For investors betting on the coming IPOs, the main appeal is rapid growth, which Lyft has made a centerpiece of its push to Wall Street. Its revenue doubled last year to $2.2 billion in what would be the third largest annual revenue of a U.S. startup pre-IPO, behind Facebook Inc. and Google, according to Capital IQ. Both Facebook and Google were profitable before their IPOs.

    Lyft hasn’t publicly outlined when it hopes to turn a profit, but company executives and bankers point out that spending on high-cost items like marketing is falling as a percentage of revenue. It is also pushing to reduce insurance costs.

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    Investment Strategy: 'Trading Sardines?'

    Thanks to a subscriber for this note from Jeffrey Saut who I had the pleasure of meeting at the American Association of Professional Technical Analysts's (AAPTA) conference on Friday. Here is a section:

    "When investors hear yield curve inversion, they automatically think 'recession.' That’s because every recession since 1962 has been preceded by an inversion. But, not every inversion has been followed by a recession, so keep that in mind."

    Myth number two is that we are into the late part of the business cycle. If that is true why are the late cycle stocks acting so poorly? I have argued that the economic downturn was so severe, and the recovery so muted, that what we have done is elongate the mid-cycle. This implies there is much more time until the mid-cycle ends and the late cycle begins.

    Myth number three has it that earnings are going to fall off a cliff. I do not believe it. Certainly earnings momentum has slowed, but earnings continue to look pretty good to me. And, if the earnings estimates for the S&P 500 are anywhere near the mark, the SPX is trading at 16.3x this year’s earnings and 15.5x the 2020 estimate. I think with 2Q19 earnings myth number three will evaporate.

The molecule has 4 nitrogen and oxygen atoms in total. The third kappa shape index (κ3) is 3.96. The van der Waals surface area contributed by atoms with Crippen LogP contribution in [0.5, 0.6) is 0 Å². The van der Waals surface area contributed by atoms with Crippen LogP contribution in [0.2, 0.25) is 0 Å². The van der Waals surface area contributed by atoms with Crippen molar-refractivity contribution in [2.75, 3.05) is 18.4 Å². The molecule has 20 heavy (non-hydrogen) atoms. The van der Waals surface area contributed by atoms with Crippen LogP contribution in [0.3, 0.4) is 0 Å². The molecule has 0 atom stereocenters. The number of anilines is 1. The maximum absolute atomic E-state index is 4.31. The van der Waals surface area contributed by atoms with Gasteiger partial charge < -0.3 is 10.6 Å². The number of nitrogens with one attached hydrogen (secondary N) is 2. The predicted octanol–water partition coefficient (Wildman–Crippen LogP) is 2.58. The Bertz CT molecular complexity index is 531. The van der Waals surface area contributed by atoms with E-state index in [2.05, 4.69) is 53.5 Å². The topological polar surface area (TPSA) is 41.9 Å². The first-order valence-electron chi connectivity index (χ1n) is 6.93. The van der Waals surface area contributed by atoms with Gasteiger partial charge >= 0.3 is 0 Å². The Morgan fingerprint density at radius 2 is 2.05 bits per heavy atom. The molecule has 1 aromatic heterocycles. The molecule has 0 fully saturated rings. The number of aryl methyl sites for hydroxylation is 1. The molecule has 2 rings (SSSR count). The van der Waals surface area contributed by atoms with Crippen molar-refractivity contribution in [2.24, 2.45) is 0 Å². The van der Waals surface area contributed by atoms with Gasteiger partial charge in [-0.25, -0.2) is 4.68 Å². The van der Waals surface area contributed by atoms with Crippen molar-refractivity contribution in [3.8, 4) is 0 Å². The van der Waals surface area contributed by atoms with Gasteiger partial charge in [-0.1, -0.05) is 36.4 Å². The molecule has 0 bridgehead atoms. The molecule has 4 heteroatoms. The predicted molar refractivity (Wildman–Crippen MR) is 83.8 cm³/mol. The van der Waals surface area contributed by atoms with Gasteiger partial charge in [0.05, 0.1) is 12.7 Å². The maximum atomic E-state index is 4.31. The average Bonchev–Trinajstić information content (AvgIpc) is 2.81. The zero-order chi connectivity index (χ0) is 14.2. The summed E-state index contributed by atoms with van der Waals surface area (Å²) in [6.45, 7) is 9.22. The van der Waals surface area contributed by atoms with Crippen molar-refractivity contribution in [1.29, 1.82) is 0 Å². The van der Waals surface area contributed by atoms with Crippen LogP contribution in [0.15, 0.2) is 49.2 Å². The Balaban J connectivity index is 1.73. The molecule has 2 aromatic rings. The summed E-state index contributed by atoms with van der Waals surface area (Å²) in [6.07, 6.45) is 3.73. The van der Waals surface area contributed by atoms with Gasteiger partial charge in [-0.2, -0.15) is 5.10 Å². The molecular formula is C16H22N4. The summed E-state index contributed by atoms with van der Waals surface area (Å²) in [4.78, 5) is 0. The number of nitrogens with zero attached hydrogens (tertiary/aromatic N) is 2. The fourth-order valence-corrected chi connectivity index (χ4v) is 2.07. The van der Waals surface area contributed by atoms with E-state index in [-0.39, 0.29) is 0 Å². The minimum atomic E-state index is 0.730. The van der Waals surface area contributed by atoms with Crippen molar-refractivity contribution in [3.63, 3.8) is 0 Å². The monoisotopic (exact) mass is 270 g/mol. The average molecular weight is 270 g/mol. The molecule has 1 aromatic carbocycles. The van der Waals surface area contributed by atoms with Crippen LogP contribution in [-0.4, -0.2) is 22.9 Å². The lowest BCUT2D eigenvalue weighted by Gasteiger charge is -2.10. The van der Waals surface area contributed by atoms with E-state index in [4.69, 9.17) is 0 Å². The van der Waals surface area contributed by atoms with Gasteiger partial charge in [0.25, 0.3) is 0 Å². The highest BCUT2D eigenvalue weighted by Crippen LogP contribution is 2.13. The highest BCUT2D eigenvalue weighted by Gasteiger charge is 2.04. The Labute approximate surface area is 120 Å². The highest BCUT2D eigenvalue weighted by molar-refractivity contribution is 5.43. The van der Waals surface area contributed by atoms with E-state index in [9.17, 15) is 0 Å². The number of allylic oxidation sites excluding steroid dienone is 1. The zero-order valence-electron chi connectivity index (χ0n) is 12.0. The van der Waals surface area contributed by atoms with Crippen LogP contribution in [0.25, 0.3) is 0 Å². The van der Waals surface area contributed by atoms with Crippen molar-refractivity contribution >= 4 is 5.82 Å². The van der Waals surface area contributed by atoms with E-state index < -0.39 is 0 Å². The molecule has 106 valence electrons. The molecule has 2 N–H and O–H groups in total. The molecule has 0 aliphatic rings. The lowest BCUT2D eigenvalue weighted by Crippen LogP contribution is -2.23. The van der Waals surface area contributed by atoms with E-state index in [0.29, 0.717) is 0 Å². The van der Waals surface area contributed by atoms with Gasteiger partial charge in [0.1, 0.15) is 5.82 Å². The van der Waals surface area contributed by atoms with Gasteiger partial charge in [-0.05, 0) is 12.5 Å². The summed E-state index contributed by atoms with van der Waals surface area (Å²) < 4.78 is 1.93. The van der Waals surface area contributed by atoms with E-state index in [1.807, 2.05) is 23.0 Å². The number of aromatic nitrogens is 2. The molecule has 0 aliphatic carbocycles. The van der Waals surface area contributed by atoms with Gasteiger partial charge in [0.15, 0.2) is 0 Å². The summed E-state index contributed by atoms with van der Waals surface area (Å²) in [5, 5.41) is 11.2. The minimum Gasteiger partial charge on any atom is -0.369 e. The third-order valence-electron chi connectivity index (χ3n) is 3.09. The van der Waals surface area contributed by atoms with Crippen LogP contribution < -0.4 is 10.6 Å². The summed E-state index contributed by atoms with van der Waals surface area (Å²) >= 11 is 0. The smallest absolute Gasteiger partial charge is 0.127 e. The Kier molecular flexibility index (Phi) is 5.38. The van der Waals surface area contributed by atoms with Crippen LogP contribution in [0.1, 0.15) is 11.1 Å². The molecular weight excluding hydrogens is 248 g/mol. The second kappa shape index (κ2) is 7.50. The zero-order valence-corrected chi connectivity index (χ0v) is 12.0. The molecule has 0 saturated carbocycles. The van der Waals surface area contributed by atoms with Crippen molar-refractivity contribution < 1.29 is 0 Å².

As for Friday’s stock market action, readers of these missives should have found last week’s action as no surprise. I have talked about the negative “polarity flip” that was due to arrive last week for a few weeks. How deep the pullback/pause will be is unknowable, but I have stated I do not think it will be much. It was not only the economic data, and PMIs, that sacked stocks, but as I have repeatedly stated it was also the Mueller Report. The result left the senior index lower by ~460 points and the S&P 500 (SPX/2800.71) resting at the lower end of my support zone of 2800 – 2830.

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    What Is the Future of Ecommerce? 10 Insights on the Evolution of an Industry

    This article by Aaron Orendorff for Shopify may be of interest to subscribers. Here is a section:

    For all its enduring hype — physical versus digital, offline versus on — the old war is over. In fact, it’s always been a lie. Choice, not location, is commerce’s greatest opportunity and its most-looming threat.

    In defense of retail’s “apocalypse,” brick-and-mortar losses are mounting; the four-year bankruptcy count now sits at 57 once-landmark chains. Manufacturing market share and in-store sales for consumer packaged goodsare flat or declining. Born-online “microbrands” have devoured the lion’s share of growth. And ecommerce’s gains continue to trounce retail as a whole.

    Here’s the uncomfortable twist: brick-and-mortar still dominates online sales by over $20 trillion. And the gap will widen. After a quarter century, ecommerce’s spread is slowing, 80% of 2018’s gains belonged to Amazon, and (in the U.S.) the top five online retailers own 64.7% of sales: